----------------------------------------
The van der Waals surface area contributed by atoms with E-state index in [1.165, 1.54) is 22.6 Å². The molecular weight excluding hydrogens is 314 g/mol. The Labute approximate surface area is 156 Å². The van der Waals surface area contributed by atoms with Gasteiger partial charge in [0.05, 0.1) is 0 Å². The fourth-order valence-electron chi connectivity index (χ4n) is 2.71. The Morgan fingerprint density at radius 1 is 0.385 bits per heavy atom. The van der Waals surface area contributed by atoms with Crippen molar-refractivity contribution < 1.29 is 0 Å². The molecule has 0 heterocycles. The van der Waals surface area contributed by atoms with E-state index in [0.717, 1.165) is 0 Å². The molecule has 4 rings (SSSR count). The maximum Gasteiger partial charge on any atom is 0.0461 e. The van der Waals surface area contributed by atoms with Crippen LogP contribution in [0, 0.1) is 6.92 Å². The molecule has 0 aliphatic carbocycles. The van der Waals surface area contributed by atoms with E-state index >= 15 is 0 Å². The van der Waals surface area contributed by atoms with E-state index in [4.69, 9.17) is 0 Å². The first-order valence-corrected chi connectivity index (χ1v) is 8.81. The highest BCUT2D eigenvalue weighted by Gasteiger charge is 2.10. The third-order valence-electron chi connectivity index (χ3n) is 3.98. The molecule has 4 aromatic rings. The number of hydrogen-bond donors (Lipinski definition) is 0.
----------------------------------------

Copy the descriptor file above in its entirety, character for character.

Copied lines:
The van der Waals surface area contributed by atoms with E-state index in [1.165, 1.54) is 22.6 Å². The molecular weight excluding hydrogens is 314 g/mol. The Labute approximate surface area is 156 Å². The van der Waals surface area contributed by atoms with Gasteiger partial charge in [0.05, 0.1) is 0 Å². The fourth-order valence-electron chi connectivity index (χ4n) is 2.71. The Morgan fingerprint density at radius 1 is 0.385 bits per heavy atom. The van der Waals surface area contributed by atoms with Crippen molar-refractivity contribution < 1.29 is 0 Å². The molecule has 0 heterocycles. The van der Waals surface area contributed by atoms with E-state index in [0.717, 1.165) is 0 Å². The molecule has 4 rings (SSSR count). The maximum Gasteiger partial charge on any atom is 0.0461 e. The van der Waals surface area contributed by atoms with Crippen LogP contribution in [0, 0.1) is 6.92 Å². The molecule has 0 aliphatic carbocycles. The van der Waals surface area contributed by atoms with E-state index >= 15 is 0 Å². The van der Waals surface area contributed by atoms with E-state index in [4.69, 9.17) is 0 Å². The first-order valence-corrected chi connectivity index (χ1v) is 8.81. The highest BCUT2D eigenvalue weighted by Gasteiger charge is 2.10. The third-order valence-electron chi connectivity index (χ3n) is 3.98. The molecule has 4 aromatic rings. The number of hydrogen-bond donors (Lipinski definition) is 0.